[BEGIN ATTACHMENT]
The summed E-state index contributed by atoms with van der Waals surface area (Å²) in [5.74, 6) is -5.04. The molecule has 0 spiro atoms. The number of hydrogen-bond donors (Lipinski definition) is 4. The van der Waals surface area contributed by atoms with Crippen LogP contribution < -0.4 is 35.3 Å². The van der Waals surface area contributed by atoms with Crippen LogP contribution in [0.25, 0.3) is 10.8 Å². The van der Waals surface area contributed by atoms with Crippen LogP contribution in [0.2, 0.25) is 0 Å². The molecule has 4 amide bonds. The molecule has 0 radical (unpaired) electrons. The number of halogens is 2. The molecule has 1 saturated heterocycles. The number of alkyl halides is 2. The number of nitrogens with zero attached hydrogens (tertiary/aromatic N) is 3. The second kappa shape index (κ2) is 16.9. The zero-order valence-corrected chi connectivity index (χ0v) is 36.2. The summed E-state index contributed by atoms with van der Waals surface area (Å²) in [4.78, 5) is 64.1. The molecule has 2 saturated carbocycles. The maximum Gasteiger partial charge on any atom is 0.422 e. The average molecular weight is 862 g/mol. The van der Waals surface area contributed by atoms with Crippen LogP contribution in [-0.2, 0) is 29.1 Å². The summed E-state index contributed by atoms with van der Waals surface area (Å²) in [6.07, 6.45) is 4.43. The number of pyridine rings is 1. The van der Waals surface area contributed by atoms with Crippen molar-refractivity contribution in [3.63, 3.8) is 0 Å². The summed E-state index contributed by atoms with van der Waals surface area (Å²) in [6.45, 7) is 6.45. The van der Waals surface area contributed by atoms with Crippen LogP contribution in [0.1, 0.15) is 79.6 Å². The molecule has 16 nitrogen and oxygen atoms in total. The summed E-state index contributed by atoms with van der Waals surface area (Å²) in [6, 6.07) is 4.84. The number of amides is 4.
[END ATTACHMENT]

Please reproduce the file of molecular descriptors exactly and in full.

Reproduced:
The summed E-state index contributed by atoms with van der Waals surface area (Å²) in [5.74, 6) is -5.04. The molecule has 0 spiro atoms. The number of hydrogen-bond donors (Lipinski definition) is 4. The van der Waals surface area contributed by atoms with Crippen LogP contribution < -0.4 is 35.3 Å². The van der Waals surface area contributed by atoms with Crippen LogP contribution in [0.25, 0.3) is 10.8 Å². The van der Waals surface area contributed by atoms with Crippen LogP contribution in [0.2, 0.25) is 0 Å². The molecule has 4 amide bonds. The molecule has 0 radical (unpaired) electrons. The number of halogens is 2. The molecule has 1 saturated heterocycles. The number of alkyl halides is 2. The number of nitrogens with zero attached hydrogens (tertiary/aromatic N) is 3. The second kappa shape index (κ2) is 16.9. The zero-order valence-corrected chi connectivity index (χ0v) is 36.2. The summed E-state index contributed by atoms with van der Waals surface area (Å²) in [4.78, 5) is 64.1. The molecule has 2 saturated carbocycles. The maximum Gasteiger partial charge on any atom is 0.422 e. The average molecular weight is 862 g/mol. The van der Waals surface area contributed by atoms with Crippen LogP contribution in [-0.2, 0) is 29.1 Å². The summed E-state index contributed by atoms with van der Waals surface area (Å²) in [6.07, 6.45) is 4.43. The number of pyridine rings is 1. The van der Waals surface area contributed by atoms with Crippen molar-refractivity contribution in [3.63, 3.8) is 0 Å². The summed E-state index contributed by atoms with van der Waals surface area (Å²) in [6.45, 7) is 6.45. The van der Waals surface area contributed by atoms with Crippen LogP contribution in [0.1, 0.15) is 79.6 Å². The molecule has 16 nitrogen and oxygen atoms in total. The summed E-state index contributed by atoms with van der Waals surface area (Å²) in [6, 6.07) is 4.84. The number of amides is 4.